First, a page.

Continuing a theme from the last blog post, I think it's great that the two additional OBJECT_ATTRIBUTE flags were documented as a way of mitigating symbolic link attacks. While OBJ_IGNORE_IMPERSONATED_DEVICEMAP is pretty useful, the other flag, OBJ_DONT_REPARSE isn't, at least not for protecting file system access.
To quote the documentation, OBJ_DONT_REPARSE does the following:
"If this flag is set, no reparse points will be followed when parsing the name of the associated object. If any reparses are encountered the attempt will fail and return an STATUS_REPARSE_POINT_ENCOUNTERED result. This can be used to determine if there are any reparse points in the object's path, in security scenarios."
This seems pretty categorical, if any reparse point is encountered then the name parsing stops and STATUS_REPARSE_POINT_ENCOUNTERED is returned. Let's try it out in PS and open the notepad executable file.
PS> Get-NtFile \??\c:\windows\notepad.exe -ObjectAttributes DontReparse
Get-NtFile : (0xC000050B) - The object manager encountered a reparse point while retrieving an object.
Well that's not what you might expect, there should be no reparse points to access notepad, so what went wrong? We'll you're assuming that the documentation meant NTFS reparse points, when it really meant all reparse points. The C: drive symbolic link is still a reparse point, just for the Object Manager. Therefore just accessing a drive path using this Object Attribute flag fails. Still this does means that it will also work to protect you from Registry Symbolic Links as well as that also uses a Reparse Point.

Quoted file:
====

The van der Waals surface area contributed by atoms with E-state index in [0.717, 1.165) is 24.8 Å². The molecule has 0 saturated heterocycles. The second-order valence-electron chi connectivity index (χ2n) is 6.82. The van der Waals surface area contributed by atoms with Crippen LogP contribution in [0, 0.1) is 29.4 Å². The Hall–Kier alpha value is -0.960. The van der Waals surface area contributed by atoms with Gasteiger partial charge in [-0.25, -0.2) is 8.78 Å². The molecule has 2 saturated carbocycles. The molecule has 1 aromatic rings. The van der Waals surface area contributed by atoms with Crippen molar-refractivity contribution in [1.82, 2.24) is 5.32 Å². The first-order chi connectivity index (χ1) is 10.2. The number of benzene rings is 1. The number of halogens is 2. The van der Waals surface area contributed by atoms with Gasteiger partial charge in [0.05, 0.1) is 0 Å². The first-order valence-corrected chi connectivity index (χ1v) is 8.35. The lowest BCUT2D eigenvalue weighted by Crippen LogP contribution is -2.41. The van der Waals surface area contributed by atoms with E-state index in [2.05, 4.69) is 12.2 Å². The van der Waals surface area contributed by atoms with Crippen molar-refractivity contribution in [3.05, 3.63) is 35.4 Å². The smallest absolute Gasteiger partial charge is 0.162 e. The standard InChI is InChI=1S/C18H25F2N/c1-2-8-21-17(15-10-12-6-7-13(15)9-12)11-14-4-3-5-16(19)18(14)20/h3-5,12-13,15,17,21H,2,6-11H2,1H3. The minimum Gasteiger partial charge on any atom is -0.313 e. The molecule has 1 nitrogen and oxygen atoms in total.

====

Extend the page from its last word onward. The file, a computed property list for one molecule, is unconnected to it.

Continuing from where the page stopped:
I'm assuming this flag wasn't introduced for file access at all, but instead for named kernel objects where encountering a Symbolic Link is usually less of a problem. Unlike OBJ_IGNORE_IMPERSONATED_DEVICEMAP I can't pinpoint a specific vulnerability this flag was associated with, so I can't say for certain why it was introduced. Still, it's slightly annoying especially considering there is an IO Manager specific flag, IO_STOP_ON_SYMLINK which does what you'd want to avoid file system symbolic links but that can only be accessed in kernel mode with IoCreateFileEx.
Not that this flag completely protects against Object Manager redirection attacks. It doesn't prevent abuse of shadow directories for example which can be used to redirect path lookups.
PS> $d = Get-NtDirectory \Device
PS> $x = New-NtDirectory \BaseNamedObjects\ABC -ShadowDirectory $d
PS> $f = Get-NtFile \BaseNamedObjects\ABC\HarddiskVolume3\windows\notepad.exe -ObjectAttributes DontReparse